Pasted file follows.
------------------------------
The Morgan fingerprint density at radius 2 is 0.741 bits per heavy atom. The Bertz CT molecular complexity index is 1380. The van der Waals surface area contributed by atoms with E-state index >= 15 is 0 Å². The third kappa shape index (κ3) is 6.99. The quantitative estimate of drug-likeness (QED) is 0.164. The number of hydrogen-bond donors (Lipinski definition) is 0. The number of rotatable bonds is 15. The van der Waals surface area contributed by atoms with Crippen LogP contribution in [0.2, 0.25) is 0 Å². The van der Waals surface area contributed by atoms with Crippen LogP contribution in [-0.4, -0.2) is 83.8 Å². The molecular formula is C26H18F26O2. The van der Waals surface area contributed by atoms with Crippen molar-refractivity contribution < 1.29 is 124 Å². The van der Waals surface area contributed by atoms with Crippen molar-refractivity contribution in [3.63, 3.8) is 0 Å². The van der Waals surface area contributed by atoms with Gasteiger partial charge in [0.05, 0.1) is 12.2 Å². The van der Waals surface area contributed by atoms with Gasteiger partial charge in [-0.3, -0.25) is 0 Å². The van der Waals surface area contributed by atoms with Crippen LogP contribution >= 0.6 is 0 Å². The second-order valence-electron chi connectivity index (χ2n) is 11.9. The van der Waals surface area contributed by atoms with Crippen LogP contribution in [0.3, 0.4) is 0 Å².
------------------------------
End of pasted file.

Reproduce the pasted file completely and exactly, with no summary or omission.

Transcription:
The Morgan fingerprint density at radius 2 is 0.741 bits per heavy atom. The Bertz CT molecular complexity index is 1380. The van der Waals surface area contributed by atoms with E-state index >= 15 is 0 Å². The third kappa shape index (κ3) is 6.99. The quantitative estimate of drug-likeness (QED) is 0.164. The number of hydrogen-bond donors (Lipinski definition) is 0. The number of rotatable bonds is 15. The van der Waals surface area contributed by atoms with Crippen LogP contribution in [0.2, 0.25) is 0 Å². The van der Waals surface area contributed by atoms with Crippen LogP contribution in [-0.4, -0.2) is 83.8 Å². The molecular formula is C26H18F26O2. The van der Waals surface area contributed by atoms with Crippen molar-refractivity contribution < 1.29 is 124 Å². The van der Waals surface area contributed by atoms with Crippen molar-refractivity contribution in [3.63, 3.8) is 0 Å². The van der Waals surface area contributed by atoms with Gasteiger partial charge in [0.05, 0.1) is 12.2 Å². The van der Waals surface area contributed by atoms with Gasteiger partial charge in [-0.3, -0.25) is 0 Å². The van der Waals surface area contributed by atoms with Crippen LogP contribution >= 0.6 is 0 Å². The second-order valence-electron chi connectivity index (χ2n) is 11.9. The van der Waals surface area contributed by atoms with Crippen LogP contribution in [0.3, 0.4) is 0 Å².